KPS teacher of the year has as much passion in classroom as on the field
During his senior year of high school, Wyatt Carter was on a mission during the fi nal day of the Buckle of the Wheatbelt Tournament.
His hometown Okarche girls basketball team was taking on Piedmont in the 2013 tournament championship at the APB.
Piedmont brought a raucous student section, so Carter led a group from Okarche that was trying to match that intensity and exuberance.
That included wearing various costumes and on that day, Carter was dressed as a fl ip phone.
During a timeout, the catchy single “Call Me Maybe” by Carly Rae Jepsen hit the APB speakers.
Carter stepped onto the edge of the court and – again, dressed as a cell phone – broke into an improvised dance and lip sync routine, all directed toward the Piedmont student section.
“They had a pretty decent student section, so I wanted to show them ours was better,” Carter recalls.
But his actions had a dual purpose.
A certain female Piedmont co-ed was among those in that opposing student section.
“I’d be lying if I didn’t say I was kind of trying to impress her,” Carter said.
The “display panel” on Carter’s phone/costume was complete with the words: “Call me, maybe?”
“I loved doing that stuff,” Carter said. “Entertaining people and not being afraid to make a fool of myself.”
It’s unclear if Kimberly Gibson called Carter that night, but she did eventually marry him.
Carter’s atypical approach to riling up his fan base or impressing a girl has carried over into his profession.
And, in part due to his outside-the-box actions, Carter was just voted by his peers at the Kingfisher Public School District Teacher of the Year.
Carter was announced as the winner last Monday during a professional development day that included the entire KPS staff.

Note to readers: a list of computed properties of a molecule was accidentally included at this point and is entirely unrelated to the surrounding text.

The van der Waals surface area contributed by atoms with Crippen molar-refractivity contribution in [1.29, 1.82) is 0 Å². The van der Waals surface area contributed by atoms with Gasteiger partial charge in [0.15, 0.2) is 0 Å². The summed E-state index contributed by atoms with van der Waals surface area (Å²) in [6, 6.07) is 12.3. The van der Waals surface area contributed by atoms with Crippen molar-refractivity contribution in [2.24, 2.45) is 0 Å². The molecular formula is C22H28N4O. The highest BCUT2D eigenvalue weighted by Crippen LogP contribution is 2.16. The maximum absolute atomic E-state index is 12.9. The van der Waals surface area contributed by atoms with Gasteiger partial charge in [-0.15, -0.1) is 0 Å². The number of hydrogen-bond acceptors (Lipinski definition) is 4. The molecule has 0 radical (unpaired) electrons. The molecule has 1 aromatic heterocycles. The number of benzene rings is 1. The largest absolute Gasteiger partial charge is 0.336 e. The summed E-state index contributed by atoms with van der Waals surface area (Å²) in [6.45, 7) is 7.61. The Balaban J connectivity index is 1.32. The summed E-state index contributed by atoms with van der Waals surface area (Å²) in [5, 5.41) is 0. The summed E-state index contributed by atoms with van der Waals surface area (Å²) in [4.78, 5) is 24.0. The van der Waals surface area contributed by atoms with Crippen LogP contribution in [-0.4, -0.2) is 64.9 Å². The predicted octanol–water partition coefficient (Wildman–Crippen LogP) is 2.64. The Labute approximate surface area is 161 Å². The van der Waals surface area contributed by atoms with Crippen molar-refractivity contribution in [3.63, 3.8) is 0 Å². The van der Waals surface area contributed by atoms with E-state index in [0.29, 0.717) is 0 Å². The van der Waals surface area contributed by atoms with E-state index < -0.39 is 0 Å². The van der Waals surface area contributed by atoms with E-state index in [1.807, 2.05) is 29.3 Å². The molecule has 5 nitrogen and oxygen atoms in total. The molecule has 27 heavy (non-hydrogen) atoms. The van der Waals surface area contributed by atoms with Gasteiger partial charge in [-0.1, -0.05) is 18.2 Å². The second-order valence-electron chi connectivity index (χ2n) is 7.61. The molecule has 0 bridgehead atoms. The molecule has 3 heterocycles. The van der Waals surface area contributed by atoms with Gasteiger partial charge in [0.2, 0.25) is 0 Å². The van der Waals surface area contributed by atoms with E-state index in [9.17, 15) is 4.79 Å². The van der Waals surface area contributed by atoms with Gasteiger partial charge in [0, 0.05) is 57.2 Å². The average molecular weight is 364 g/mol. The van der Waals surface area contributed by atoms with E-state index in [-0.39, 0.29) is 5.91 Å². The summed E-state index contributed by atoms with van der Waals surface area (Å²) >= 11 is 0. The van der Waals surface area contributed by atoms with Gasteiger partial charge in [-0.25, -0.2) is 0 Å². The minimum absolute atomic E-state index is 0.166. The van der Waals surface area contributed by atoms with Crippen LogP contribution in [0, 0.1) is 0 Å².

“He’s a very bright and inspiring young man,” said Superintendent Jason Sternberger of Carter.
“We are so fortunate to have him teaching our kids.”
Carter is in his second year teaching American History at the high school. He’s also an assistant softball and baseball coach.
He was one of four teachers of the year chosen earlier this school year at Kingfisher’s campuses. Other winners were Becky Hart at Gilmour Elementary, Melody Kuehn at Heritage and Amanda Matthews at the middle school.
In just a short time, Carter has endeared himself to students and peers alike.
“I love working with him,” said Audra Smalley, a fellow softball assistant coach who teaches U.S. government, world history and economics at KHS. “He’s very passionate about making the softball program be the best it can be. He also has brought a new energy to our end of the social studies hallway.
“The kids are excited to see what crazy assignment Coach Carter has in store today. His energy and excitement are contagious.”
Carter said building relationships is important to him.
“I think what makes it easier to have such good relationships with everyone is just being fully invested. Relationships with coaches, teachers, players and people in the community really bring joy to my life,” he said. “I think when people see my passion in the classroom, on the field or in life, it shows them that, whatever it is, you can count on me to fully go for it.”
That unconventional approach Carter took to impress a Piedmont girl at a basketball game is also one he takes into teaching in his history classroom.
He’s rapped in class, does impressions and uses different accents. He’s used 3-D PowerPoint presentations where students wear 3-D glasses at their desk.